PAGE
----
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Title: The instrument in space: The embodiment of music in the machine age
Authors: Wilkins, Caroline
Advisors: Fox, C
Birringer, J
Keywords: Sound theatre;Digital instruments;Old and new media;Object-beings;Performative practice
Issue Date: 2011
Publisher: Brunel University School of Arts PhD Theses
Abstract: The body exists in space and time. It moves through cultural spaces and temporal rhythms. In the combination of instantiated actions and environmental conditions a context is created, this through embodiment. In this thesis I will attempt to link definitions of embodiment with the process of creating and performing new sound theatre works that involve live interaction with media technology. I will also examine terms such as inscription or incorporation and their application to processes of learning and memory within a particular context of inter-disciplinary skills. Finally, in the light of this genre, I will approach the problematic of analytical procedures that change the very parameters of embodied knowledge. The term sound theatre could be defined as a shift of play between music, image and text, incorporating elements such as gesture, choreography, audio and visual technology into a compositional dialogue. However this approach demands a re-examination of the spatial and temporal aspects involved in such inter-activity and their consequent relation to the performer. Taking the starting-point of sound and movement within the body of the performer, my research involves investigations into medial extensions of embodiment that have developed through a discourse with machines. This project takes an essentially practical basis for its research in the form of collaborations with musicians and practitioners of media technology towards a creative product. The result is a series of written compositions, each of which examines a different aspect of sound theatre. The valuable exchange that takes place during such a situation of experimentation becomes equally as important as the final product, providing much of the material framework for issues such as terminology and analytical procedures that concern my investigation.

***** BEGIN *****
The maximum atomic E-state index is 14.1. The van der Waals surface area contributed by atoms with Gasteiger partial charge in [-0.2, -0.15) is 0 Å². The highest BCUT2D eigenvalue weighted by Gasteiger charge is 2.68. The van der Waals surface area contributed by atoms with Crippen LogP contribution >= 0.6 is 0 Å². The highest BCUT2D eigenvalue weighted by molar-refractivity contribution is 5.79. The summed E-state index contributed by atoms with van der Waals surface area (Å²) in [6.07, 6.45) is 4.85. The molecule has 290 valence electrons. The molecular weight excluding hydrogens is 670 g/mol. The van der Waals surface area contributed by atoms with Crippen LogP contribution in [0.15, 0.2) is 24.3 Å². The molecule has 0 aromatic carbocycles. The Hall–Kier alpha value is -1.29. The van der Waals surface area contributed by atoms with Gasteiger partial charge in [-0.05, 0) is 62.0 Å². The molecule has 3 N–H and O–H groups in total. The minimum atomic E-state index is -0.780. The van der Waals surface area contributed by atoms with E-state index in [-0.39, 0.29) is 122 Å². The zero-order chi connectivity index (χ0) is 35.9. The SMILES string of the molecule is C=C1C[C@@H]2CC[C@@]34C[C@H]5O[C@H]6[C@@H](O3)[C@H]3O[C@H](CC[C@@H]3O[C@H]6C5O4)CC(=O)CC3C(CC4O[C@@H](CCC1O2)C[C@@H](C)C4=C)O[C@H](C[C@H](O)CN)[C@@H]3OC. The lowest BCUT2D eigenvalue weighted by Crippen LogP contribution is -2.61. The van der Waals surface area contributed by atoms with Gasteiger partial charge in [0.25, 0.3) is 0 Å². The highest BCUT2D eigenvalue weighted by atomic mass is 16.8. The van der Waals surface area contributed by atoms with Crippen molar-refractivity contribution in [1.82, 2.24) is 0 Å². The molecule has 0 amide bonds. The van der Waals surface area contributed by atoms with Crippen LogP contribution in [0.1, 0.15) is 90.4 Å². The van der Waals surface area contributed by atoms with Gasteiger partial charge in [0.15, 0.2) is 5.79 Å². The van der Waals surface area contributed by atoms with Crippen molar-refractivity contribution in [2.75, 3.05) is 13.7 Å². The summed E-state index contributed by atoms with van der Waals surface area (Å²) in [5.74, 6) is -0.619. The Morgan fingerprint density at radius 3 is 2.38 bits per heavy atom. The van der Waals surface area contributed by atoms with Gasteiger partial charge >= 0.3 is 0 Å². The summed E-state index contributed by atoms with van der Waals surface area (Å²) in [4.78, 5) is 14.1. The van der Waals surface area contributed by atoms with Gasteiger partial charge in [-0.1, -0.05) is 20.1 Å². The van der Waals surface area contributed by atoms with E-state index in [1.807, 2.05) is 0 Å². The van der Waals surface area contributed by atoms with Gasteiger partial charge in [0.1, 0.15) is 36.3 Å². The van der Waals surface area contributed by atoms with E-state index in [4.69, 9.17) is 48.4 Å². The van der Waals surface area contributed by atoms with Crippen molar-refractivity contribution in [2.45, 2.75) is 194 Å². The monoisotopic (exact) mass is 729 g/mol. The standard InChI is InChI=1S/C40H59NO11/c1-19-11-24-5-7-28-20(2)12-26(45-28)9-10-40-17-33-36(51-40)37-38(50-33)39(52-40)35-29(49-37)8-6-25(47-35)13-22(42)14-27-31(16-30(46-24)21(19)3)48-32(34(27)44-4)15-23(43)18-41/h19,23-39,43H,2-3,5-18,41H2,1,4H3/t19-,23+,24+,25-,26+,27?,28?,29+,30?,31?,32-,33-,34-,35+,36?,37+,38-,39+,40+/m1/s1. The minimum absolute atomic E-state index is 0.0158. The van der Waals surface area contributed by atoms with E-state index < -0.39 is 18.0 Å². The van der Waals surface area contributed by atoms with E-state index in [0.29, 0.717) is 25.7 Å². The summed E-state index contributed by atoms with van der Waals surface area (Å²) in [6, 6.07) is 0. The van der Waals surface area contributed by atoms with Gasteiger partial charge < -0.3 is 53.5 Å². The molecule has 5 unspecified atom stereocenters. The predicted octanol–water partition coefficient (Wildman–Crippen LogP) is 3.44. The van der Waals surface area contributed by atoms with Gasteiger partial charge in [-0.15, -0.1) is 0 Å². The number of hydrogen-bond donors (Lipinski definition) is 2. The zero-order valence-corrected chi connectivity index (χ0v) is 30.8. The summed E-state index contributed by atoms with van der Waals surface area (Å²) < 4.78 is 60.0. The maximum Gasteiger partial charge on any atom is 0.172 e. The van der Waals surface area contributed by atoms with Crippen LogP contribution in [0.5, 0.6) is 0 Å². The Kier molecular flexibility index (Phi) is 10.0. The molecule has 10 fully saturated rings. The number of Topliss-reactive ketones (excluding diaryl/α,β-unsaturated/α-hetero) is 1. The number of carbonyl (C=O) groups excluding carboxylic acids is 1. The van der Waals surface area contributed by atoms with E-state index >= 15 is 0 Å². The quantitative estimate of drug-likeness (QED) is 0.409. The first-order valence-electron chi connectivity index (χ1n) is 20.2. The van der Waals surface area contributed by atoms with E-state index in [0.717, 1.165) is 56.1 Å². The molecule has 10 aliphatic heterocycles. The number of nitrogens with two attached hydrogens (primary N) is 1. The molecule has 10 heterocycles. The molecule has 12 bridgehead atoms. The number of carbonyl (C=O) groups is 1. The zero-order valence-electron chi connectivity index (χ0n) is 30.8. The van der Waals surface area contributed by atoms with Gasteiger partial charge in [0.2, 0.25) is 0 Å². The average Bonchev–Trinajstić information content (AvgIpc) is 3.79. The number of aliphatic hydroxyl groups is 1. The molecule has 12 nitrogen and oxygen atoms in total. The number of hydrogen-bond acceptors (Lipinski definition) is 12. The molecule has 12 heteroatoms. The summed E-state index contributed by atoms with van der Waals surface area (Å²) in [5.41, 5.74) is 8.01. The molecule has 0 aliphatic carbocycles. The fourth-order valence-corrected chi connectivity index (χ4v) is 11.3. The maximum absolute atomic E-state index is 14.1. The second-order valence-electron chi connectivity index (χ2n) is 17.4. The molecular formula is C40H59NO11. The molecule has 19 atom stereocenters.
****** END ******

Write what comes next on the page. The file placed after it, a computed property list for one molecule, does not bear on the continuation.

Description: This thesis was submitted for the degree of Doctor of Philosophy and awarded by Brunel University.
Appears in Collections:Music
Dept of Arts and Humanities Theses

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